Factors Relating to Contraceptive Method Use in HIV-Positive Women

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A large percentage of predominantly African American HIV-positive women in an urban, outpatient setting had misconceptions about contraception.
A large percentage of predominantly African American HIV-positive women in an urban, outpatient setting had misconceptions about contraception.

A large percentage of predominantly African American HIV-positive women in an urban, outpatient setting had misconceptions about contraception but were more likely to use higher-efficacy forms of contraception than the general African American population, and younger women were more likely to use more effective contraceptive methods than older women, according to a study published in Contraception.

The current study sought to evaluate factors associated with the methods of contraception used by HIV-positive women, age 18 to 45, who were recruited from the patient population at an outpatient clinic in Atlanta, Georgia, from 2013 to 2014. These women completed a survey to identify characteristics of clinical, demographic, and reproductive health surrounding contraception. Using multivariate logistic regression and chi-square tests, investigators examined the associations between survey responses and use of contraceptive methods at last coitus.

Methods defined as more effective (implants, injectable Depot medroxyprogesterone acetate, IUDs, and combined hormonal rings, patches, or pills) were termed Tier 1 and 2, and less effective methods were termed Tier 3 or No method (condom alone, withdrawal, and no contraception), according to the U.S. Medical Eligibility Criteria for contraception use. It was not possible to analyze individual methods of contraception due to the low utilization of Tier 1 methods.

Of the 136 eligible HIV-positive women who completed the survey, 90% were found to be African American, 31% reported using Tier 1 and 2 methods of contraception, and 21% reporting using dual contraceptive methods at last coitus. Tier 1 and 2 method use was more prevalent among younger participants (adjusted odds ratio [aOR], 0.90; P =.008), and participants in uncommitted relationships (aOR, 0.32; P =.027).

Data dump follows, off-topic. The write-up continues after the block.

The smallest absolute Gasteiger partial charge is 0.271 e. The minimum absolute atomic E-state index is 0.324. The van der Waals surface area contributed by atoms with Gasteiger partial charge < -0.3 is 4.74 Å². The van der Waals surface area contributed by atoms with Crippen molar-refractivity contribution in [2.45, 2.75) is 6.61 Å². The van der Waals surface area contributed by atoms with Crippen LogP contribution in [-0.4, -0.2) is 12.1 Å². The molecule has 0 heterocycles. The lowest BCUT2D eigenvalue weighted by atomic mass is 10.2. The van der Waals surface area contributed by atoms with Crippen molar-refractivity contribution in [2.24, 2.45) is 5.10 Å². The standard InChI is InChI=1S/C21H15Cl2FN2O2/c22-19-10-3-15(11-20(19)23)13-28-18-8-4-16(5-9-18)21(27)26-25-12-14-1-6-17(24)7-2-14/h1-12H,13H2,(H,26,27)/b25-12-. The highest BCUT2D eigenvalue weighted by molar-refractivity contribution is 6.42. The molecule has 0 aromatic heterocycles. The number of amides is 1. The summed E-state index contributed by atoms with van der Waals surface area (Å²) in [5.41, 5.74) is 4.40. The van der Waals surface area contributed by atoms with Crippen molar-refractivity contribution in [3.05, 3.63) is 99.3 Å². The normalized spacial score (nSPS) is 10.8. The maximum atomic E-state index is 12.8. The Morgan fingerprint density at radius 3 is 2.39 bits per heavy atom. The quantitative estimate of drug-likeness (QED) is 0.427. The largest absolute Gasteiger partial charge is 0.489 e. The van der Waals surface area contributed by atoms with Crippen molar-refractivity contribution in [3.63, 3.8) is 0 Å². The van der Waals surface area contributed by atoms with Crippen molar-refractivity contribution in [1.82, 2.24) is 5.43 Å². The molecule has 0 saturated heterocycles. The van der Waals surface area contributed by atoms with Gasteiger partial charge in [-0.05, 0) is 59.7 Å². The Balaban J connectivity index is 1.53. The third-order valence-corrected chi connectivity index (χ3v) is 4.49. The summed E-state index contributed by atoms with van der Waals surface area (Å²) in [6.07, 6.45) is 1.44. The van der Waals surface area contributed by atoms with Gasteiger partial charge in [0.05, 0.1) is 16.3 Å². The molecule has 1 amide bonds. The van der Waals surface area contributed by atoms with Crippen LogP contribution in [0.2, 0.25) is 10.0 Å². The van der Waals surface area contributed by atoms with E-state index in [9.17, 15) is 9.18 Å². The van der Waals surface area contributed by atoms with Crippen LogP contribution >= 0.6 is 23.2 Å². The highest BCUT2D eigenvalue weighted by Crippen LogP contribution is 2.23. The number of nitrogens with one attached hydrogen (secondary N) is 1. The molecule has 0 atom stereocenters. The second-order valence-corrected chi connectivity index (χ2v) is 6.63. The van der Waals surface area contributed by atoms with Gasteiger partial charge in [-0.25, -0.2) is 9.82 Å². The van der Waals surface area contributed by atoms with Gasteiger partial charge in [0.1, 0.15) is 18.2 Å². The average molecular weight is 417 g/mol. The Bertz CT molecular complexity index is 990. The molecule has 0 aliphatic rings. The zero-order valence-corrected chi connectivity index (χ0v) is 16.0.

In all, 25% of the cohort reported having never used any form of contraception. Among contraception users, more than 2/3 responded that when choosing birth control, they rated the following as very important: the method's effectiveness of preventing HIV/STI transmission, effectiveness of pregnancy prevention, and feeling in control of their choice to use the method.

Of the total cohort, 31% reported having heard of contraceptive implants, and 53% reported having heard of IUDs. Misconceptions about contraception—such as all hormonal contraceptive methods cause weight gain (believed by 63%), IUDs can move around in the body (28%), and believing that long-acting methods of contraception could not be removed early when a woman decides to become pregnant (36%)—were prevalent. The general knowledge level concerning contraception was similar between Tier 1, 2, 3, and No method respondents.

Study investigators conclude that “providers should address real and perceived barriers to T1/2 methods, breadth of method options while placing emphasis on pregnancy intention and desire, patient preferences, and the importance of dual use with HIV-positive women.” 

This work was supported by the Society of Family Planning.

Reference

Tote KM, Raziano VT, Wall KM, Cordes S, Ofotokun I, Haddad LB. Contraceptive method use among HIV-positive women in a US urban outpatient clinic: An exploratory cross-sectional study [published online July 21, 2018]. Contraception. doi: 10.1016/j.contraception.2018.07.140

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